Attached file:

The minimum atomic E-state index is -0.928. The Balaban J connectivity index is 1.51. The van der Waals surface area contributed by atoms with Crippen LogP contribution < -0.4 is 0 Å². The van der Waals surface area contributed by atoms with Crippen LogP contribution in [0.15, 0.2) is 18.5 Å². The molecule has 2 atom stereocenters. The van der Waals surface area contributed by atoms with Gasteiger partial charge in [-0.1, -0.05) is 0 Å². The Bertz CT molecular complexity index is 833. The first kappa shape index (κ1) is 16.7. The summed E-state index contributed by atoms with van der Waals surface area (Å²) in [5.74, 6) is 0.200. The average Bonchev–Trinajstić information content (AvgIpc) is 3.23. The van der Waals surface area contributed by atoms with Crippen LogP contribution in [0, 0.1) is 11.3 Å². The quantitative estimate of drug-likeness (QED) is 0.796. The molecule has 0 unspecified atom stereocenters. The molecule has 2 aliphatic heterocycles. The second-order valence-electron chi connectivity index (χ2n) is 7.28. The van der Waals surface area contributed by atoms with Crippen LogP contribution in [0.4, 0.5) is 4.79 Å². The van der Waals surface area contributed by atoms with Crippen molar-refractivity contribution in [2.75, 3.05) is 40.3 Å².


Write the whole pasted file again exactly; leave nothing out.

The minimum atomic E-state index is -0.928. The Balaban J connectivity index is 1.51. The van der Waals surface area contributed by atoms with Crippen LogP contribution < -0.4 is 0 Å². The van der Waals surface area contributed by atoms with Crippen LogP contribution in [0.15, 0.2) is 18.5 Å². The molecule has 2 atom stereocenters. The van der Waals surface area contributed by atoms with Gasteiger partial charge in [-0.1, -0.05) is 0 Å². The Bertz CT molecular complexity index is 833. The first kappa shape index (κ1) is 16.7. The summed E-state index contributed by atoms with van der Waals surface area (Å²) in [5.74, 6) is 0.200. The average Bonchev–Trinajstić information content (AvgIpc) is 3.23. The van der Waals surface area contributed by atoms with Crippen LogP contribution in [0, 0.1) is 11.3 Å². The quantitative estimate of drug-likeness (QED) is 0.796. The molecule has 0 unspecified atom stereocenters. The molecule has 2 aliphatic heterocycles. The second-order valence-electron chi connectivity index (χ2n) is 7.28. The van der Waals surface area contributed by atoms with Crippen LogP contribution in [0.4, 0.5) is 4.79 Å². The van der Waals surface area contributed by atoms with Crippen molar-refractivity contribution in [2.75, 3.05) is 40.3 Å².